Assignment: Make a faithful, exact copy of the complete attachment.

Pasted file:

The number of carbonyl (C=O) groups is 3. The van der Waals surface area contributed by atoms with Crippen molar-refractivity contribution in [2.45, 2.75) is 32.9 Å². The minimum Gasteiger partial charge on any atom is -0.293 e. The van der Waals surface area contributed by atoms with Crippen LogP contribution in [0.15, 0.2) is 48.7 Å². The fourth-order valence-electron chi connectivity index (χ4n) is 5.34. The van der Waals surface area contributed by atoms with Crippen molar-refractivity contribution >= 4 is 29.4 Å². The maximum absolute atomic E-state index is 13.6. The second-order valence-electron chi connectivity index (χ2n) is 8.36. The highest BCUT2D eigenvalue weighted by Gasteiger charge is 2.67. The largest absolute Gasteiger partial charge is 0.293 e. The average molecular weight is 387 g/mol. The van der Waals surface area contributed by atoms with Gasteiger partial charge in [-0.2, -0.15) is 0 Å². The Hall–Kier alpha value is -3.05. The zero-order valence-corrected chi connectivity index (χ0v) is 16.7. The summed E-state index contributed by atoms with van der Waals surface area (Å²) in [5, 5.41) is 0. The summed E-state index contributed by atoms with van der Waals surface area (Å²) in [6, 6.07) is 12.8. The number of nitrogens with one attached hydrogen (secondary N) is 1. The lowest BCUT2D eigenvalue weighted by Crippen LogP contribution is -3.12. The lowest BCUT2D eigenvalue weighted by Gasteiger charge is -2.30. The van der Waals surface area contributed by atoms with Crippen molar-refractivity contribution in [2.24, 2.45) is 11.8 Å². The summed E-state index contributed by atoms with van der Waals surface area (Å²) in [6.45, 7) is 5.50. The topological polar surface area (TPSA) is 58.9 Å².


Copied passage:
The number of carbonyl (C=O) groups is 3. The van der Waals surface area contributed by atoms with Crippen molar-refractivity contribution in [2.45, 2.75) is 32.9 Å². The minimum Gasteiger partial charge on any atom is -0.293 e. The van der Waals surface area contributed by atoms with Crippen LogP contribution in [0.15, 0.2) is 48.7 Å². The fourth-order valence-electron chi connectivity index (χ4n) is 5.34. The van der Waals surface area contributed by atoms with Crippen molar-refractivity contribution >= 4 is 29.4 Å². The maximum absolute atomic E-state index is 13.6. The second-order valence-electron chi connectivity index (χ2n) is 8.36. The highest BCUT2D eigenvalue weighted by Gasteiger charge is 2.67. The largest absolute Gasteiger partial charge is 0.293 e. The average molecular weight is 387 g/mol. The van der Waals surface area contributed by atoms with Gasteiger partial charge in [-0.2, -0.15) is 0 Å². The Hall–Kier alpha value is -3.05. The zero-order valence-corrected chi connectivity index (χ0v) is 16.7. The summed E-state index contributed by atoms with van der Waals surface area (Å²) in [5, 5.41) is 0. The summed E-state index contributed by atoms with van der Waals surface area (Å²) in [6, 6.07) is 12.8. The number of nitrogens with one attached hydrogen (secondary N) is 1. The lowest BCUT2D eigenvalue weighted by Crippen LogP contribution is -3.12. The lowest BCUT2D eigenvalue weighted by Gasteiger charge is -2.30. The van der Waals surface area contributed by atoms with Crippen molar-refractivity contribution in [2.24, 2.45) is 11.8 Å². The summed E-state index contributed by atoms with van der Waals surface area (Å²) in [6.45, 7) is 5.50. The topological polar surface area (TPSA) is 58.9 Å².